For some participants in Central Kentucky haunted houses and similar attractions, you could sum up the best way to scare people in one word: Boo!
"I like to make sure they're not paying attention," says Amy Stephens, one of the actors on the Halloween Haunted Train Ride, presented by the Bluegrass Railroad Museum. "If they are looking out the window, then I can get up right behind them, with my nose just a few inches from them, and when the turn around ..."
They see an old witch with deep green skin, a long nose and chin with big black warts and jagged teeth staring them in the face.
And they respond appropriately, needing to be peeled off the train ceiling after their initial encounter with Ezmerelda.
Acting scary is a bit different from just straight acting, the practitioners say. Like comedy, when laughter — or a lack of it — tells you whether the act is working, if your goal is to frighten people, you can see the results if the audience is pulling together, wide-eyed, short of breath or just plain screaming.
Stephens' husband, Eric Stephens, found himself at the wrong end of a grandmother's cane last year when he played a werewolf on the Haunted Train Ride.
"She was with her grandkids, and I guess she just felt like she had to protect them," Stephens says.
In eliciting a beating, Stephens might have exceeded the train ride's expectations for terror.
"This is a family-oriented event," says John Penfield, director of the museum in Versailles. "We're not trying to terrify anyone."
There's another consideration when acting scary: How scary do you want to be?
Are you going for the fun, laugh-about-it-a-minute-later kind of scary? Or is your goal a "please have a thorough heart exam before you enter" kind of scary.
That would be the difference between, say, the Haunted Train Ride, where parents bring their kids out for fun, and Terror on Tates Creek, which really does want you to wonder whether you are going to get out alive.
"I want to scar them for life," says Mark Lockhart, who plays The Mutilator at Terror on Tates Creek. "That's why they come."
The Terror on Tates Creek crew has a variety of techniques for sending visitors screaming to the parking lot, to which they will frequently chase people.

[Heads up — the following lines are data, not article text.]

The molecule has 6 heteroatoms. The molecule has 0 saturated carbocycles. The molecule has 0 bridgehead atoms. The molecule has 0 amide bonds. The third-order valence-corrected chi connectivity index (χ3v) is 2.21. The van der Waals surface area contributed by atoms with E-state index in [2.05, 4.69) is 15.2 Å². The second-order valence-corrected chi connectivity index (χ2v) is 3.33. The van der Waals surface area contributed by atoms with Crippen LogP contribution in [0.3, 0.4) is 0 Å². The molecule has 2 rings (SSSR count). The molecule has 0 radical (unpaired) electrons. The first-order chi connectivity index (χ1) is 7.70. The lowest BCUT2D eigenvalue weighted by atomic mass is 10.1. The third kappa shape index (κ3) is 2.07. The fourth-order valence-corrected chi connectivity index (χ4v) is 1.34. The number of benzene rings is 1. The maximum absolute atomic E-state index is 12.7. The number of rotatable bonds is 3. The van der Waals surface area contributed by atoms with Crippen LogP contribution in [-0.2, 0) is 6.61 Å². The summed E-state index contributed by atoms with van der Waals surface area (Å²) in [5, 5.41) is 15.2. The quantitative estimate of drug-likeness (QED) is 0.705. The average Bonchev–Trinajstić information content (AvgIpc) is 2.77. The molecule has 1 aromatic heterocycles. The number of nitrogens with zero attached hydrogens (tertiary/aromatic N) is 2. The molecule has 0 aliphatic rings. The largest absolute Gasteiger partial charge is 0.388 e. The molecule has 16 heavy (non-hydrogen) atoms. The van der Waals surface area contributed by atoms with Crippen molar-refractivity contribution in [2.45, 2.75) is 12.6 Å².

"When you go after people, that really freaks them out," says Kristin Kerby, who, with one eye hanging from a bloody socket, plays what looks like a victim of The Mutilator.
Other techniques include listening to hear what people are apprehensive about, or even just to get names.
"We'll pass it up the trail so that when people come, we're calling their name, and that really scares them," says Kathy Lockhart, who plays the devil.
Emily Adams, who plays Polar, a psychotic clown, surmises, "If I can get them to pee in their pants, I've done my job."
Even at family-oriented attractions, the actors like to scare adults.
"It takes some patience, because you have to get close to them and then wait," says Jason Flynn, who plays the Grim Reaper on the Haunted Train. "But that's the best thing: when you can get close to an adult or a teenager and make them scream like a little kid."
At haunted houses and similar attractions, actors have proximity on their sides. But what about stage actors?
"You get to utilize a full range of expressions," says Adam Luckey, a Lexington actor who is working on Haints in the Holler: Appalachian Ghost Tales and Superstitions at the theater in the Thomas D. Clark Center for Kentucky History in Frankfort. The play is set up as if siblings were telling ghost stories. Luckey says it gives the actors "a feeling of the inherent joy of telling that story and making them tremble a little bit."
Some keys to making the stories scary are slowing down the delivery to dial up the suspense and flashing wide eyes to convey a little fear.
Last summer, Luckey was on stage at the Arboretum on Alumni Drive, playing Mr. Hyde in SummerFest's production of the horror classic Dr. Jekyll and Mr. Hyde. As a stage actor, in a role like Jekyll, he says a key to being scary is putting on a little charm, so people can be drawn into evil.
Luckey also offers an essential tip to anyone who wants to convincingly play a scary character, whether on stage or at your doorway on Halloween night.
"No matter how creepy or scary, you have to find some connection to that character," Luckey says. "You have to understand where the character is coming from, because they don't think they're doing anything wrong."
That's a scary frame of mind, isn't it?